Investors: Turn Your Debt Into Dollars With This 1 Trick

Canadian investors can eventually turn their debt into a lot of cash on hand.

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I know this title sounds a bit like clickbait. And it kind of is, but that doesn’t mean I’m lying when I say that there is a trick Canadian investors can do to eventually turn their debt into a way of creating a lot of cash on hand.

So, let’s get into this method, with a possible investment option I would choose on the TSX today.

First, budget

If you’ve been drowning in debt for a while now, then there is one thing you need to get rid on top of right away, and that’s creating a budget.

DON’T CLICK AWAY!

I swear there are now incredibly pain-free methods these days of creating a budget that works for you. Heck, ask one of those artificial intelligence bots to make one for you! There are budgeting tools to also keep you on track, even through your bank! That way, every time you spend even a dollar, you can find out how much you have left to spend on each item of your budget.

The key here is that you want to try the net-zero budgeting method. This is where you take your net income, and assign every single item on your monthly spend towards that net income. Whether it’s the bills you pay, your rent, your daily coffee, and, of course, your minimum debt payments. You want to put it all on the budget. Then, it’s time for step two.

Snowball

Now, unless you’re really living outside your means, once you’ve assigned every item on your budget to a dollar amount, you should still have a bit of your net income left over. That’s where the debt payments come in.

Again, we’re using the net-zero method. You’re going to assign every single dollar to an item in your budget until it’s at zero. So, the rest of your net income will then go towards the debt with the highest interest rate. This will likely be your credit card.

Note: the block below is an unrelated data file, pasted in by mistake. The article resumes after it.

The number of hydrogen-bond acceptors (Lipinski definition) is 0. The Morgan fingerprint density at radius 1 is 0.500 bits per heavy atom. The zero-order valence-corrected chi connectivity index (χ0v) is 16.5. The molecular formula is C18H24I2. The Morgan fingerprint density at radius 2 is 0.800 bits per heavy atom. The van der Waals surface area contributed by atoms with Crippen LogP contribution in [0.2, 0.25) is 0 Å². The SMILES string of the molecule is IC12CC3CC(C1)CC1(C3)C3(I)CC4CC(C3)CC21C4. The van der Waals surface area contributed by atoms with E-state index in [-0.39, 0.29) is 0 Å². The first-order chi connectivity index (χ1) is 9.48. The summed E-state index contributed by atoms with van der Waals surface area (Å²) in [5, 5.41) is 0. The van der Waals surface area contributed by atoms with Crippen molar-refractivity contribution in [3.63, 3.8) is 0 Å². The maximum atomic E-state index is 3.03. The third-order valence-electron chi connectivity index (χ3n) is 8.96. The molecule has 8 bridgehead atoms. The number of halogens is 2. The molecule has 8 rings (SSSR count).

Even if you have a lot of debt on hand, you’ll be shocked to find how quickly that debt can be paid off by using this method. In fact, there have certainly been investors stating that they feel as if they got a raise as their debt falls lower and lower.

Even better? Once all your debts are paid, don’t stop this method! Instead, assign that cash to your investments! You’ll then go from debts falling lower to your savings climbing higher. When that happens, here’s an investment you could choose.

Create more cash

If you’re new to investing or just want an option that will always be strong, I would choose a balanced exchange-traded fund (ETF). This is like buying an entire portfolio with the click of a button. And then you have a professional team of managers looking after it for you!

If you want to turn your hard-earned cash into more cash, you’ll want to invest in an ETF with a strong dividend. A strong option to consider is iShares Diversified Monthly Income ETF (TSX:XTR). This monthly dividend payer invests not just in equities but also 47% in bonds and 50% in equities. You, therefore, also have a fixed income coming your way.

What’s more, it invests in other iShares ETFs. So, you have hundreds, if not thousands of investments just by investing in this one ETF. It’s a smart way to earn cash each month and only costs $10 per share as of writing. Shares have been rising steadily since October, so now is a great time to get a higher dividend than normal. But even so, it’s always a strong investment.

So, take your time, do the work, and you’ll not only have paid off your debt. You’ll have monthly income coming your way for all time.

This article represents the opinion of the writer, who may disagree with the “official” recommendation position of a Motley Fool premium service or advisor. We’re Motley! Questioning an investing thesis — even one of our own — helps us all think critically about investing and make decisions that help us become smarter, happier, and richer, so we sometimes publish articles that may not be in line with recommendations, rankings or other content.

Fool contributor Amy Legate-Wolfe has no position in any of the stocks mentioned. The Motley Fool has no position in any of the stocks mentioned. The Motley Fool has a disclosure policy.

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